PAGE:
For others, the care provided in the hospice is mostly aimed at “the suffering souls” and not only at “the disease” or “the worn out bodies”, thus “the concern is comprehensive, it involves body and soul” and caring implies “accompanying the other physically, psychologically and spiritually.” When it comes to understanding hospice care as the comprehensive care of a sick person, it may be noted how, simultaneously, certain dimensions are restricted to the notion of being inherent of non-pharmacological care (such as the social, psychological and spiritual dimensions), while the physical dimension, without losing importance, continues to be understood as the jurisdiction of the nursing staff, which does not mean that the volunteers may continue to mention the existing connections between the physical and non-physical dimensions of human experience. Moreover, the spiritual dimension of care is explicitly expressed here. This dimension is connected to those issues that transcend the sphere of the sensitive, whether or not they are related to the religious sphere. The Catholic nature of most of the hospices is reflected, in turn, in the understanding of care as an action intrinsically linked to the spiritual sphere. Caring is for some of them “to help without pressure” so that the guests “explore their beliefs and accept in the best possible way what they have to endure”. In turn, the relationship with the guest is understood as “a channel to allow God to ‘work’ through us.” Although it is often highlighted that there are diverse religious and spiritual beliefs in the hospice and all are respected, it is also emphasized that caring is related to the relief of spiritual suffering through the institutionalized mechanisms of Catolicism - generally the different sacraments - seeking among other things that, if the guest is a Christian, they should be cared for in “reconciliation with God” and “having received the extreme unction of the sick”. The scope of the Catholic nature of hospices in Argentina should be explained here. Some of the consequences of the “secularization” of the hospice movement have had an impact on these institutions. One of these effects is their appropriation, in the institutional discourse, of the distinction established between spirituality, as an experience of the transcendental, and religion, as the institutional framework of that experience.3333. Benito E, Barbero J, Dones M, ed. Espiritualidad en clínica: una propuesta de evaluación y acompañamiento espiritual en cuidados paliativos. Ciudad Autónoma de Buenos Aires: Biblos, Instituto Pallium Latinoamérica; 2015.) Although the hospices are recognized as institutions of Catholic tradition - which is reflected in the need to have a chaplain and a chapel, and the routine celebration of the Catholic sacraments - they accept and accompany the people of all creeds or beliefs, understanding the spiritual as a search to build the meaning of one’s life in connection with oneself, the others and that which is beyond us.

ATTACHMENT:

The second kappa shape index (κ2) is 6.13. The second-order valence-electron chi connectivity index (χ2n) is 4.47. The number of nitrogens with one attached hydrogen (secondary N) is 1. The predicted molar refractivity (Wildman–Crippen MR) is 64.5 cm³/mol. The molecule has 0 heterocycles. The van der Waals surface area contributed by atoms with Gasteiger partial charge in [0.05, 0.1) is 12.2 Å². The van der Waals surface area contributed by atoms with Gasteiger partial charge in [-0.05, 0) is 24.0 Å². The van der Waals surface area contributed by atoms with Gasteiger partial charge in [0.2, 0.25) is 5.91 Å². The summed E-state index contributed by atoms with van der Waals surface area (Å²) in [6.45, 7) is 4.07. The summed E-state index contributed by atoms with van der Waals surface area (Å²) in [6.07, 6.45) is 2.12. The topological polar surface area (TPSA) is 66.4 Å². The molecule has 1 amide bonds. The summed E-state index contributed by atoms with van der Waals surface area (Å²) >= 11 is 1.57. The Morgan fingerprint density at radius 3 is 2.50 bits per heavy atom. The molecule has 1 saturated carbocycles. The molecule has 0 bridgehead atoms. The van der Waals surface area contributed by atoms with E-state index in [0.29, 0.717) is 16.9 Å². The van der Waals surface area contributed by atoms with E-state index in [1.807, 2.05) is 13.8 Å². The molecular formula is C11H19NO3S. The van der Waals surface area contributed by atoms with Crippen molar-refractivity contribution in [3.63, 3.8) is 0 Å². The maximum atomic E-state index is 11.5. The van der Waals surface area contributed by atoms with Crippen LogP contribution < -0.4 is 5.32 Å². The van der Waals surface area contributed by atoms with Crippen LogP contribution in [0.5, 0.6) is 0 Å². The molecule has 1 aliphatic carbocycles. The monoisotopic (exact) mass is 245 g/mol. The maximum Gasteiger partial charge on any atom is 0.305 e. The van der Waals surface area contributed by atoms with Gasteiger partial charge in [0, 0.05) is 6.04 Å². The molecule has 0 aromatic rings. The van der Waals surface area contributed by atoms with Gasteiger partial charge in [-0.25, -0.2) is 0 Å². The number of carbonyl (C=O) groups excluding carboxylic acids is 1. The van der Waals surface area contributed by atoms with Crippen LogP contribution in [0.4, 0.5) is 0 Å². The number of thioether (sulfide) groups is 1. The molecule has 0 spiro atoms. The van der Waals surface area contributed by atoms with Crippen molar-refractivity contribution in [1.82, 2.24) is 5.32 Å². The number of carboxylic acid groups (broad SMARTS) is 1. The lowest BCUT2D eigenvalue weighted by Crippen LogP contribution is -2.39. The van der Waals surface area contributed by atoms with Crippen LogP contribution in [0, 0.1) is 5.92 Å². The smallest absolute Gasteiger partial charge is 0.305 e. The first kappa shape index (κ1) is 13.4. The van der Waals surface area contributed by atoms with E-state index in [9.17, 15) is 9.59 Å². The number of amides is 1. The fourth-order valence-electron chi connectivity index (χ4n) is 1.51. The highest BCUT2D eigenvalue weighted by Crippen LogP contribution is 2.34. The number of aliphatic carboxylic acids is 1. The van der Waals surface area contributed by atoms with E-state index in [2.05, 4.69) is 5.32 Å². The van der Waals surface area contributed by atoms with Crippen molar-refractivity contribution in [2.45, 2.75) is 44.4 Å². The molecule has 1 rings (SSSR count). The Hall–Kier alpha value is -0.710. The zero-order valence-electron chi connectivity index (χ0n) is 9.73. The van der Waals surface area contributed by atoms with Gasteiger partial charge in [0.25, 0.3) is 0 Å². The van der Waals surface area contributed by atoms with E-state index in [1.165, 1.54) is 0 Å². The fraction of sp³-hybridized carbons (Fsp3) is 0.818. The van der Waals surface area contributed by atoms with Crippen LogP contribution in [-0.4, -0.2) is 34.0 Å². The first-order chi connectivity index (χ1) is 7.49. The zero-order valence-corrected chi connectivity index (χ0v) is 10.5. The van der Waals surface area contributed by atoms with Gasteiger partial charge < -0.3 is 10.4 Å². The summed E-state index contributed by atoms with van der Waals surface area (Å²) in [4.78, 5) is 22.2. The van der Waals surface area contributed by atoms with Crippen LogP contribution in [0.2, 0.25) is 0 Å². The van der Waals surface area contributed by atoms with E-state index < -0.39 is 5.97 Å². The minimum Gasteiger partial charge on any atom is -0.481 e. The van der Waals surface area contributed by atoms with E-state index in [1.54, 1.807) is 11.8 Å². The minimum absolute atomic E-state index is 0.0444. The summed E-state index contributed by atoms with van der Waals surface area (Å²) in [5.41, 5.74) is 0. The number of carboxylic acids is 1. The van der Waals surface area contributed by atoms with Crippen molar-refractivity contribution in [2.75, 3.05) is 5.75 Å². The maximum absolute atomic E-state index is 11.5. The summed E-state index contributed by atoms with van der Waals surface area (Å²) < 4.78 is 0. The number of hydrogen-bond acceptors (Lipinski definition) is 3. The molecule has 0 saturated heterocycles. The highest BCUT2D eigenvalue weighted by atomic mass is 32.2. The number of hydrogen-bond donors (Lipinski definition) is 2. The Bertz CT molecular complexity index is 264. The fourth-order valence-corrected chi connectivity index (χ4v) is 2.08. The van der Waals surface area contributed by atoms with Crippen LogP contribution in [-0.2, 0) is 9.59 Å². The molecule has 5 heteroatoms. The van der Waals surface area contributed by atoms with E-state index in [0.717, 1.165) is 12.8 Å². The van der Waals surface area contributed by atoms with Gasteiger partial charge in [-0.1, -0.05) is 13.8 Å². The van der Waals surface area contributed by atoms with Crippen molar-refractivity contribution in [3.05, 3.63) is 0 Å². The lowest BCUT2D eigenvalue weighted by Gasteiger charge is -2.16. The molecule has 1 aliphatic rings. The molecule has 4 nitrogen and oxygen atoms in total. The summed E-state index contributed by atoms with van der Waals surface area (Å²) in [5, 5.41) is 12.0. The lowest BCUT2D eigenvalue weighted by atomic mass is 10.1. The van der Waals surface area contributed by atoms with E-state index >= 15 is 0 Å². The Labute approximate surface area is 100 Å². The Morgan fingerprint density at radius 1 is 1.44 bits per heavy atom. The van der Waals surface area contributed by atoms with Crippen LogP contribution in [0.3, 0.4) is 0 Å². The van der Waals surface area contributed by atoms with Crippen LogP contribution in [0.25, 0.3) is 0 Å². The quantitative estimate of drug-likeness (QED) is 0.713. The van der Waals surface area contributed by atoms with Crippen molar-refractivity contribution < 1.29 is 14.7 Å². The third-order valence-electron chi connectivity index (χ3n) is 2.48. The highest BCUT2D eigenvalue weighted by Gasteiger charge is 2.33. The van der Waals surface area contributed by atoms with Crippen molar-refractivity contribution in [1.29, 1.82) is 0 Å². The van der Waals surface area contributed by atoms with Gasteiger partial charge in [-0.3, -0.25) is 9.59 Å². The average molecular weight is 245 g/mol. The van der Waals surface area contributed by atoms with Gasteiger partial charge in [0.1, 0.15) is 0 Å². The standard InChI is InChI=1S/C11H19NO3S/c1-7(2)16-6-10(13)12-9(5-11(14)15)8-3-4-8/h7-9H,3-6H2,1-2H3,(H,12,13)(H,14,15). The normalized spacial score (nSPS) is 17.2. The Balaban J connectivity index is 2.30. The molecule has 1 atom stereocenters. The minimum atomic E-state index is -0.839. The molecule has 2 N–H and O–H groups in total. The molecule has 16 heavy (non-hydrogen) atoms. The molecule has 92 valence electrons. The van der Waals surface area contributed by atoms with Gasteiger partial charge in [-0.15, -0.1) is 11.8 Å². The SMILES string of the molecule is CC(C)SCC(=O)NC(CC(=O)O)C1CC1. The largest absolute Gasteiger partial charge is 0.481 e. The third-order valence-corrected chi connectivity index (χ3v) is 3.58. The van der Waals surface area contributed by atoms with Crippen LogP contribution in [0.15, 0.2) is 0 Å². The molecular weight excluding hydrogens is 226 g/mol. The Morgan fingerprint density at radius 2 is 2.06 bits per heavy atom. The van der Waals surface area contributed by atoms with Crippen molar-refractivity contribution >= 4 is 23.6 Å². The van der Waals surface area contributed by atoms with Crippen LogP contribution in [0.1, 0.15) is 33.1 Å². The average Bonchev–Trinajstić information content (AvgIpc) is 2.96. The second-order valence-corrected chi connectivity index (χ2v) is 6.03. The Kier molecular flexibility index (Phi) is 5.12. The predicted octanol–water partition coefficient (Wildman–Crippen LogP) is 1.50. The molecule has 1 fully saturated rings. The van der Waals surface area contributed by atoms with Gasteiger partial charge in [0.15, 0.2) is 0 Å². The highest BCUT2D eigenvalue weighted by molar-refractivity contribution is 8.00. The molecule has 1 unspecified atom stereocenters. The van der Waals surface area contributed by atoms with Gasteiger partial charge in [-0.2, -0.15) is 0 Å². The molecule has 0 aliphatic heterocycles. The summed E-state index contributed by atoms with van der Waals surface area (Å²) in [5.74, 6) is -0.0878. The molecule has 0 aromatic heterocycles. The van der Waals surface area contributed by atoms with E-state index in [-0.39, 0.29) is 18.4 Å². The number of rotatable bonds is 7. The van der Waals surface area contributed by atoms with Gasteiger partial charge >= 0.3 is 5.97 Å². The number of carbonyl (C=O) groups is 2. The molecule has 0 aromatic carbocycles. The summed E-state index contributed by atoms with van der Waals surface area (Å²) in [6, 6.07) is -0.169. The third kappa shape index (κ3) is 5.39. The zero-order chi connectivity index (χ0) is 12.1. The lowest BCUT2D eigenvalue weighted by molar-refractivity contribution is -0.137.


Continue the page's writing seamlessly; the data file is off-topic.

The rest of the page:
The recognition of the social dimension of care is related, as mentioned above, to the inclusion of the guest’s family members as part of the care unit. Based on the way the volunteers understand the work they carry out in the institution, this sphere is mainly linked to how the family members are being treated, as they are recognized as a fundamental part of the containment network of the sick person. Being aware of the physical, economic and emotional burden implied in caring for someone who is going through the last stage of a life-threatening disease, the volunteers generally mention the fact that caring is listening, supporting and being attentive to the needs “of both the guests and their families.” Although caring for the family members is understood in general terms as “containment”, on certain occasions the volunteers refer to practical issues that have to do with hospitality, that is, making the other feel comfortable when they visit the sick person. In this sense, they highlight the fact that care has to do with “offering something to eat or drink to the families”, or “pamper them a little,” or “listening to them when they are emotionally moved or need to talk.” The volunteer sometimes acts as a bridge between the family member and the sick person, especially in situations in which the distance makes it difficult to visit the sick person on weekdays and, due to this reason, the family member uses the telephone to communicate and find out about how the guest is doing. Caring is also to provide containment to the families “giving them information about the health status of the guests and the different stages they are going through, their needs, among others.” Finally, directly linked to the care modality known as home hospice, the idea of care at the end of life emerges as an attempt to encourage death to occur at home and not in the hospital. In this sense, the idea is that those who “are reaching the end of their lives, may live that final time at home and with their families, by providing “containment and assistance” so that the family members can organize themselves in relation to this new situation of care.